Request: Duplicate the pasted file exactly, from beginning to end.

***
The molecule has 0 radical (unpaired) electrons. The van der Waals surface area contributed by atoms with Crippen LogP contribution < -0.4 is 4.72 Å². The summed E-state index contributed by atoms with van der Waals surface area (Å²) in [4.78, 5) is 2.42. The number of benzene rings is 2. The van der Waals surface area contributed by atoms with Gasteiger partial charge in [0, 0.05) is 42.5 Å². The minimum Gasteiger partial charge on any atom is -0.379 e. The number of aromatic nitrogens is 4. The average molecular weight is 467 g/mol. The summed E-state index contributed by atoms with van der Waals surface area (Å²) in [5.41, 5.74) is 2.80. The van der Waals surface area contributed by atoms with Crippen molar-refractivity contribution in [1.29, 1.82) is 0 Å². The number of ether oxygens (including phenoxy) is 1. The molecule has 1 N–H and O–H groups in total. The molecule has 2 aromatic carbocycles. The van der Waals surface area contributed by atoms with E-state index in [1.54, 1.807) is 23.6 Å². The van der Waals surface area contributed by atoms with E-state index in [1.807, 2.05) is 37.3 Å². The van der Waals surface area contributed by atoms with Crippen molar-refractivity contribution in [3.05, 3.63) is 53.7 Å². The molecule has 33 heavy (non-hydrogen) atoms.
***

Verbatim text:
The molecule has 0 radical (unpaired) electrons. The van der Waals surface area contributed by atoms with Crippen LogP contribution < -0.4 is 4.72 Å². The summed E-state index contributed by atoms with van der Waals surface area (Å²) in [4.78, 5) is 2.42. The number of benzene rings is 2. The van der Waals surface area contributed by atoms with Gasteiger partial charge in [0, 0.05) is 42.5 Å². The minimum Gasteiger partial charge on any atom is -0.379 e. The number of aromatic nitrogens is 4. The average molecular weight is 467 g/mol. The summed E-state index contributed by atoms with van der Waals surface area (Å²) in [5.41, 5.74) is 2.80. The van der Waals surface area contributed by atoms with Crippen molar-refractivity contribution in [1.29, 1.82) is 0 Å². The number of ether oxygens (including phenoxy) is 1. The molecule has 1 N–H and O–H groups in total. The molecule has 2 aromatic carbocycles. The van der Waals surface area contributed by atoms with E-state index in [1.54, 1.807) is 23.6 Å². The van der Waals surface area contributed by atoms with E-state index in [1.807, 2.05) is 37.3 Å². The van der Waals surface area contributed by atoms with Crippen molar-refractivity contribution in [3.05, 3.63) is 53.7 Å². The molecule has 33 heavy (non-hydrogen) atoms.